24 November 2016

finding the word & a found poem

Is there a word for  the condition of finding the word that describes your condition? Because there should be. I recently came across the Japanese word tsundoku, defined as "the state of buying books and letting them pile up unread," which is as good a description of my life as any. I cannot resist bookstores, and find comfort in the piles of books, all close to hand. I assure myself that some day I will get to each and every one of them, even the ones that have been waiting on my shelves for decades. (We all have our ways of denying our mortality.) Recently while re-arranging the teetering piles, I came across this juxtaposition:

No points to the designers for originality, but it does seem like the quintessential image for a certain sort of nineteenth-century attitude.

Recently Oxford University Press was having another sale so I bought a pile of books from the Oxford World's Classics series, even though I've barely made a dent in the previous piles I bought at their previous sales (hence: tsundoku). I noticed that the backs of most of the books had big pull-quotes in red, and looking through them I felt they were a found poem:

Being persuaded that no woman was chaste, he resolved, in order to prevent the disloyalty of such as he should afterwards marry, to wed one every night, and have her strangled the next morning.

At least their lives would remain a protest against those brute forces of society which fill with wreck the abysses of the nether world.

These hours of solitude and meditation are the only time of the day when I am completely myself.

I am not a man, I am dynamite.

Arms and the man I sing of Troy. . . 

His rise testifies to the decline of a whole society.

The nearest the general run get to art is Action: sex is their form of art: the battle for existence is their picture.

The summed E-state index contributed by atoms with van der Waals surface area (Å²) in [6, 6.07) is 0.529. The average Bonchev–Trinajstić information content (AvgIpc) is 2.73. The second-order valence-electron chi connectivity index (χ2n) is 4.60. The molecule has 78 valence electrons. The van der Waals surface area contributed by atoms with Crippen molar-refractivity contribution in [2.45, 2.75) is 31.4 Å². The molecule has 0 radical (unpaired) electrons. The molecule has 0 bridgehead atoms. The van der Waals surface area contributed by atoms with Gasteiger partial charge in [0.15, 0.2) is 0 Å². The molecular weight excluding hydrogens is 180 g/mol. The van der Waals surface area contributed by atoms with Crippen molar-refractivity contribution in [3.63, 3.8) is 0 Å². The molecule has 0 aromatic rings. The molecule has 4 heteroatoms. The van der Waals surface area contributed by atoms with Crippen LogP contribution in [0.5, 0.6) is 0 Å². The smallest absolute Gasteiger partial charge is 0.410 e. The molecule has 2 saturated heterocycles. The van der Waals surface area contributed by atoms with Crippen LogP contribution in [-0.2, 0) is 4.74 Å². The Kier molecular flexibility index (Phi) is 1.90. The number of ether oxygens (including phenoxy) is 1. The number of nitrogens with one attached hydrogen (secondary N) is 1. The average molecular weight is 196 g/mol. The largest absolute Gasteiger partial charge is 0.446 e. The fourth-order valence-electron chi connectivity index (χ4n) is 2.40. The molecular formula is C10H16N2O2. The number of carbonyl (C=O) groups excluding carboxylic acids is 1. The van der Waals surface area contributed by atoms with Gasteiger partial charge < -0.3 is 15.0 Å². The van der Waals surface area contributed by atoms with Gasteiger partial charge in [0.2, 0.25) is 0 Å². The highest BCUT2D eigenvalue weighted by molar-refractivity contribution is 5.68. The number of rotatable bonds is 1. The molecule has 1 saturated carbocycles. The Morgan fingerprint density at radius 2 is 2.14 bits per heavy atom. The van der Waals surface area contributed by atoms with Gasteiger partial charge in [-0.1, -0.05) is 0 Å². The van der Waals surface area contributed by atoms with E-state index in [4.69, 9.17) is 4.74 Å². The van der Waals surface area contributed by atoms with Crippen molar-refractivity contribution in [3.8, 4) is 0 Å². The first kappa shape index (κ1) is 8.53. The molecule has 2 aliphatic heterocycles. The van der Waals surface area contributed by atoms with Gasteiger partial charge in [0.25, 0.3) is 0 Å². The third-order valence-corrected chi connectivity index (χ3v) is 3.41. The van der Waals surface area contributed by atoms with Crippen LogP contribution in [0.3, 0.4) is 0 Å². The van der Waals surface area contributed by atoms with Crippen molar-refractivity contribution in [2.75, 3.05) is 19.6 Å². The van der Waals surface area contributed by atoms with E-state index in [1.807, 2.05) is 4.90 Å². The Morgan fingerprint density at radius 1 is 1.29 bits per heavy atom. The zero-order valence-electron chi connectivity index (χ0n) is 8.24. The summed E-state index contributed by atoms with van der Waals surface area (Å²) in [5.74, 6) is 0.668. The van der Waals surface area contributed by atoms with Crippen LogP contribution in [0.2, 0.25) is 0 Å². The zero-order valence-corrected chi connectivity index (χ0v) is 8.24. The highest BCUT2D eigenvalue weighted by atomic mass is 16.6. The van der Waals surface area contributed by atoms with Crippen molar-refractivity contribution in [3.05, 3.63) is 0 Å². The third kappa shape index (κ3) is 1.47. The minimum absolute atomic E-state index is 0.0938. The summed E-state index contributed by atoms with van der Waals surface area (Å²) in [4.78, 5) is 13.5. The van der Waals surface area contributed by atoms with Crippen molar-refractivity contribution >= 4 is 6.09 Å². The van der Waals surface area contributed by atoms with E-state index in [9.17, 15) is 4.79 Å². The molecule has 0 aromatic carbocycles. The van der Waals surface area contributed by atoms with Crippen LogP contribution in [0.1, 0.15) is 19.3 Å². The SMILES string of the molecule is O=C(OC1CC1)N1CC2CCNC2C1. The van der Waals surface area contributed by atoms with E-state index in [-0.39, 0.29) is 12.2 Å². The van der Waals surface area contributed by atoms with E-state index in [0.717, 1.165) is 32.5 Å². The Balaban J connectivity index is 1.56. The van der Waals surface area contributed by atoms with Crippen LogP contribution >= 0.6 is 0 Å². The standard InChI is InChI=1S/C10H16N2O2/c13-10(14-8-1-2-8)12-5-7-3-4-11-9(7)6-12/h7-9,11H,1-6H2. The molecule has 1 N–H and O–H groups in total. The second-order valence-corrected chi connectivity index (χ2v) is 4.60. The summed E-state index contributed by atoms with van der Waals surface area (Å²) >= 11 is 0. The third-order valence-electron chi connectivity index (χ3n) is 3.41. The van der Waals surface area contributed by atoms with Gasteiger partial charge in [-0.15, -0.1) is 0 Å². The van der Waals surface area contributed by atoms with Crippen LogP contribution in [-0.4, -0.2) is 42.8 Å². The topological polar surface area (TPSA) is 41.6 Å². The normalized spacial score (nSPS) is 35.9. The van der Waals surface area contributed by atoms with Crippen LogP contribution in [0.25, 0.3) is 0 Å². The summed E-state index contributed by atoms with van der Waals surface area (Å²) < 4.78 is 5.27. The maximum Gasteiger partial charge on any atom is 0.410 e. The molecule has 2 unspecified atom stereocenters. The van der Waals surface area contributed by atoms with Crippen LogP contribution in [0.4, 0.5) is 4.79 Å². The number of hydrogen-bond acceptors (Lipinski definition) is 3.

Read! Your Lord is the Most Bountiful one who taught by the pen, who taught man what he did not know.

For a wondrous power ordains that I shall walk hand-in-hand with my strange heroes for a long time yet, viewing the broad sweep and rapid flow of life, viewing it through the laughter that the world sees and the tears that it neither sees nor suspects.


Unknown said...

Even the backs of your books are worried about the election.

Lisa Hirsch said...

You HAVE to identify the works from which those quotations come. I recognize the obvious one and a couple more are....vaguely familiar.

Patrick J. Vaz said...

Lisa, Hahah, I almost thought of suggesting that people might like to guess . . . I think there are two that are probably pretty obvious. I'll post the titles in a follow-up comment tomorrow!

Patrick J. Vaz said...

V: election? was there an election?

Patrick J. Vaz said...

OK, by popular demand (one request counts as popular demand around here): a listing of the books that provided the pull-quotes:

(1) Arabian Nights Entertainments, a reprint of the earliest (18th century) translation of Galland's Mille et une Nuit.

(2) The Nether World, George Gissing

(3) Reveries of the Solitary Walker, Jean-Jacques Rousseau

(4) Ecce Homo, Friedrich Nietzsche

(5) Aeneid, Virgil translated by Frederick Ahl

(6) Bel-Ami, Guy de Maupassant

(7) Tarr, Wyndham Lewis

(8) The Qur'an, translated by M A S Abdel Haleem

(9) Dead Souls, Gogol translated by Christopher English

I also bought play collections by Lorca and Seneca, and a collection of the poet John Clare, and then one non-World's Classics book, Our Lady of the Nations: Apparitions of Mary in 20th Century Catholic Europe, but they did not have interesting pull quotes on their backs. Some of these I've read before but I like reading different translations. I've decided that the big, multi-volume work I'll read this year is the newish 3-volume Penguin Classics translation of the Arabian Nights, so this version might be a follow-up.